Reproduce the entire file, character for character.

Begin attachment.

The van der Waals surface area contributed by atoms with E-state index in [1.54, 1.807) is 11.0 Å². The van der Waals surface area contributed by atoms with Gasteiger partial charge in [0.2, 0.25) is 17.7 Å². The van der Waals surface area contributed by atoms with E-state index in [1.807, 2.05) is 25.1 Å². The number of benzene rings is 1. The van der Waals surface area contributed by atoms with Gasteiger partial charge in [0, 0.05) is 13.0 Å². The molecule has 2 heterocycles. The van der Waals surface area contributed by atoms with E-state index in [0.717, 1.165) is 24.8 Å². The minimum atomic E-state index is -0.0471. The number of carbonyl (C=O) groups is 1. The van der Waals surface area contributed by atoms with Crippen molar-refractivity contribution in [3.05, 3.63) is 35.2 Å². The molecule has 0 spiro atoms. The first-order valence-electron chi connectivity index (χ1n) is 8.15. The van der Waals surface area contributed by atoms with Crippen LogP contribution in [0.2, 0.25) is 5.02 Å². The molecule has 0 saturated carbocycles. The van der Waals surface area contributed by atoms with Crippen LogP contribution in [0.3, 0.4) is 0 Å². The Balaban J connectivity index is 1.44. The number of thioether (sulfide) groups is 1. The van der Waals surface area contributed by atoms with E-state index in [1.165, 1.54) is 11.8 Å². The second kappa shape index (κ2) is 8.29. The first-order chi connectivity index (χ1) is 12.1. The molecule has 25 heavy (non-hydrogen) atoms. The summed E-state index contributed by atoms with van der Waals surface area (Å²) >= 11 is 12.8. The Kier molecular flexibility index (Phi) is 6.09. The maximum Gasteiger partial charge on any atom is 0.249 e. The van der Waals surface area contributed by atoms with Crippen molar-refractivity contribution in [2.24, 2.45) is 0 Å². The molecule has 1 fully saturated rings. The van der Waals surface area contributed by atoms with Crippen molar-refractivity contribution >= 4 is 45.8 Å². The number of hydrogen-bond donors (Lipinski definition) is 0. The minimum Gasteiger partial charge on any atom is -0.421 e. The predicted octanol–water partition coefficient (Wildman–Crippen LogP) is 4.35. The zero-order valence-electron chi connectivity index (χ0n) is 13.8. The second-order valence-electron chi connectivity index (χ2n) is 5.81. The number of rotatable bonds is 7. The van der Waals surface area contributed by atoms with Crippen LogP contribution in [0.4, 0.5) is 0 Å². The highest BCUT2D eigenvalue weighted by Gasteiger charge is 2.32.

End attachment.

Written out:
The van der Waals surface area contributed by atoms with E-state index in [1.54, 1.807) is 11.0 Å². The van der Waals surface area contributed by atoms with Gasteiger partial charge in [0.2, 0.25) is 17.7 Å². The van der Waals surface area contributed by atoms with E-state index in [1.807, 2.05) is 25.1 Å². The number of benzene rings is 1. The van der Waals surface area contributed by atoms with Gasteiger partial charge in [0, 0.05) is 13.0 Å². The molecule has 2 heterocycles. The van der Waals surface area contributed by atoms with E-state index in [0.717, 1.165) is 24.8 Å². The minimum atomic E-state index is -0.0471. The number of carbonyl (C=O) groups is 1. The van der Waals surface area contributed by atoms with Crippen molar-refractivity contribution in [3.05, 3.63) is 35.2 Å². The molecule has 0 spiro atoms. The first-order valence-electron chi connectivity index (χ1n) is 8.15. The van der Waals surface area contributed by atoms with Crippen LogP contribution in [0.2, 0.25) is 5.02 Å². The molecule has 0 saturated carbocycles. The van der Waals surface area contributed by atoms with Crippen LogP contribution in [0.3, 0.4) is 0 Å². The Balaban J connectivity index is 1.44. The number of thioether (sulfide) groups is 1. The van der Waals surface area contributed by atoms with E-state index in [1.165, 1.54) is 11.8 Å². The second kappa shape index (κ2) is 8.29. The first-order chi connectivity index (χ1) is 12.1. The molecule has 25 heavy (non-hydrogen) atoms. The summed E-state index contributed by atoms with van der Waals surface area (Å²) >= 11 is 12.8. The Kier molecular flexibility index (Phi) is 6.09. The maximum Gasteiger partial charge on any atom is 0.249 e. The van der Waals surface area contributed by atoms with Crippen molar-refractivity contribution in [2.24, 2.45) is 0 Å². The molecule has 1 fully saturated rings. The van der Waals surface area contributed by atoms with Crippen molar-refractivity contribution >= 4 is 45.8 Å². The number of hydrogen-bond donors (Lipinski definition) is 0. The minimum Gasteiger partial charge on any atom is -0.421 e. The predicted octanol–water partition coefficient (Wildman–Crippen LogP) is 4.35. The zero-order valence-electron chi connectivity index (χ0n) is 13.8. The second-order valence-electron chi connectivity index (χ2n) is 5.81. The number of rotatable bonds is 7. The van der Waals surface area contributed by atoms with Crippen LogP contribution in [0.4, 0.5) is 0 Å². The highest BCUT2D eigenvalue weighted by Gasteiger charge is 2.32.